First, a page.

“The way we look at it, the Colorado River basin is ground zero for water-related impacts of climate change,” he said. “And we have to plan for the river and the watersheds that climate scientists tell us we're probably going to have, not the one we might wish for.”
Tribal officials say the $38 million is more than what they would have made leasing the land. The Colorado River Indian Tribes stopped farming more than 15 square miles (39 square kilometers) to make water available, tribal attorney Margaret Vick said.
“There's an economic tradeoff as well as a conservation tradeoff,” she said.
While some fields are dry on the reservation, CRIT plans to use the money to invest in its water infrastructure. It has the oldest irrigation system built by the U.S. Bureau of Indian Affairs, some canals dating to 1867. Other canals were built in the years during and just after World War II. They serve nearly 125 square miles (323 square kilometers) of tribal land.
The age of the irrigation system means it’s in constant need of repairs and improvements. Flores, the tribal chairwoman, said some parts of the 232-mile (373-kilometer) concrete and earthen canal are lined and others aren't, so water is lost through seepage or cracks.
A 2016 study conducted by CRIT put the price tag to fix the deficiencies at more than $75 million. They are leveraging grants, funding from previous conservation efforts and other money to put a dent in the repairs, Flores said.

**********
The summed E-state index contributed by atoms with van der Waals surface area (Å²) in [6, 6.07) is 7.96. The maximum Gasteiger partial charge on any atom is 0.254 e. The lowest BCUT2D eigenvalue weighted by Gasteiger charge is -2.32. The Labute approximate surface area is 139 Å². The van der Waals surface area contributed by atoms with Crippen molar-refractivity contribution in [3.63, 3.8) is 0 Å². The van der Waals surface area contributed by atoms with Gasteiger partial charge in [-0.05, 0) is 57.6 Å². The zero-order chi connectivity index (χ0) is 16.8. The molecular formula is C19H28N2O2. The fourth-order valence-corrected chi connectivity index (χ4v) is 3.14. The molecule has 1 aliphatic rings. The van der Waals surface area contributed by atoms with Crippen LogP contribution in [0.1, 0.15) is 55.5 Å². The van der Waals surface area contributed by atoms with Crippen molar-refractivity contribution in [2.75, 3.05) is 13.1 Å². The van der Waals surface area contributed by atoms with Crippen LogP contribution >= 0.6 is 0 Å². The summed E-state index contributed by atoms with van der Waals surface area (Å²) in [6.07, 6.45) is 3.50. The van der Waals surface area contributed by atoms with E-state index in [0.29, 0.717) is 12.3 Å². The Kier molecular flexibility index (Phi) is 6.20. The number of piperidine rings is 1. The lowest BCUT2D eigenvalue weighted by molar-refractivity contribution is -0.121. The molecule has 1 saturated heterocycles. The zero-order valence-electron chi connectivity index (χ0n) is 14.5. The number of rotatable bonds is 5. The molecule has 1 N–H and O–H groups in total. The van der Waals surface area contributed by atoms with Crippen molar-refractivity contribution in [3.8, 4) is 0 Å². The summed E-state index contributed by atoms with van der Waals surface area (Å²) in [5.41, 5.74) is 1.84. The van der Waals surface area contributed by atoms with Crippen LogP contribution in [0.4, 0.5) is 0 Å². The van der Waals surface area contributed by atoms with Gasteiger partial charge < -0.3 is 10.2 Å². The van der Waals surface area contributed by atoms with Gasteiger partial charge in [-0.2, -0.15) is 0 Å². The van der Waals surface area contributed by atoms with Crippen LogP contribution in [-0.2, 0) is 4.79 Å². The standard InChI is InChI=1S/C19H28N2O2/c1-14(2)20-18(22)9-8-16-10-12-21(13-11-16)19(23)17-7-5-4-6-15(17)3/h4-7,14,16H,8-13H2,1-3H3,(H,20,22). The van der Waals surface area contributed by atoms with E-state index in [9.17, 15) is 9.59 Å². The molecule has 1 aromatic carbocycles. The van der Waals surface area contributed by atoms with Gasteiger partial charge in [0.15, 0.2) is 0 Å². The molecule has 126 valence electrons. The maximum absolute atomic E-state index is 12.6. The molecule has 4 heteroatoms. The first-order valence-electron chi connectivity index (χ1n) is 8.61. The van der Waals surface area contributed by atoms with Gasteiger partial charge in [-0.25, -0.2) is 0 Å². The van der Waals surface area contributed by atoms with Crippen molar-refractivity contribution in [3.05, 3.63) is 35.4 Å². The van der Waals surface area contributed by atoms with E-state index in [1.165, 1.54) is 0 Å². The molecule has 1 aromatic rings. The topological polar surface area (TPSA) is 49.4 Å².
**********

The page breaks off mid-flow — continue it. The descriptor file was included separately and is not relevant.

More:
“If we had all the dollars in the world to line all the canals that run through our reservation, that would be a great project to complete,” Flores said. “I don't think that's going to happen in our lifetime.”
One proposed method of raising funds for canal improvements was leasing some of the Tribes’ water rights. This proved controversial. In 2017, then-Chairman Dennis Patch came under fire for proposals to lease some of the Tribes’ allotment of Colorado River water to outside interests.
Two Tribal members, Tim Stevens-Welsh and Amber Van Fleet, began a recall effort against Patch and the members of the Tribal Council. They said water is precious to the Mohave people, and their greatest resource. They alleged tribal leaders were gambling with their future in planning to lease the water rights. They accused them of acting without the knowledge and consent of Tribal members.